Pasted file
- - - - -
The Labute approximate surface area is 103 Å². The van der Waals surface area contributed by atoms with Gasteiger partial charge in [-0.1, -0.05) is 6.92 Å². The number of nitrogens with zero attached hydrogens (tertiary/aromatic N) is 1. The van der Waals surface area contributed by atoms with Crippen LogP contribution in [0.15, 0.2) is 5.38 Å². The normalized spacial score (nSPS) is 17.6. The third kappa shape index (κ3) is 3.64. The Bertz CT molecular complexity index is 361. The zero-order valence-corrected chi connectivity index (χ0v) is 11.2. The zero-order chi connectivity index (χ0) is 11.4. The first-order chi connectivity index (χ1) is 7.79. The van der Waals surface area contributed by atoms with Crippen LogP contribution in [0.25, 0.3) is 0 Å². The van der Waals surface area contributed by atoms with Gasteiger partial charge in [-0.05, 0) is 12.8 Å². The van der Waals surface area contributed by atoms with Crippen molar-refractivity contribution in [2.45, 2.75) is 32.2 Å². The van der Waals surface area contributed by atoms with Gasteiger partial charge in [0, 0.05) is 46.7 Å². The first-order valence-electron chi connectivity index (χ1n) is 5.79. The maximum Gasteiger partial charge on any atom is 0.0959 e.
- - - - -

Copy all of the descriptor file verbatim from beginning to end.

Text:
The Labute approximate surface area is 103 Å². The van der Waals surface area contributed by atoms with Gasteiger partial charge in [-0.1, -0.05) is 6.92 Å². The number of nitrogens with zero attached hydrogens (tertiary/aromatic N) is 1. The van der Waals surface area contributed by atoms with Crippen LogP contribution in [0.15, 0.2) is 5.38 Å². The normalized spacial score (nSPS) is 17.6. The third kappa shape index (κ3) is 3.64. The Bertz CT molecular complexity index is 361. The zero-order valence-corrected chi connectivity index (χ0v) is 11.2. The zero-order chi connectivity index (χ0) is 11.4. The first-order chi connectivity index (χ1) is 7.79. The van der Waals surface area contributed by atoms with Crippen LogP contribution in [0.25, 0.3) is 0 Å². The van der Waals surface area contributed by atoms with Gasteiger partial charge in [-0.05, 0) is 12.8 Å². The van der Waals surface area contributed by atoms with Crippen molar-refractivity contribution in [2.45, 2.75) is 32.2 Å². The van der Waals surface area contributed by atoms with Gasteiger partial charge in [0, 0.05) is 46.7 Å². The first-order valence-electron chi connectivity index (χ1n) is 5.79. The maximum Gasteiger partial charge on any atom is 0.0959 e.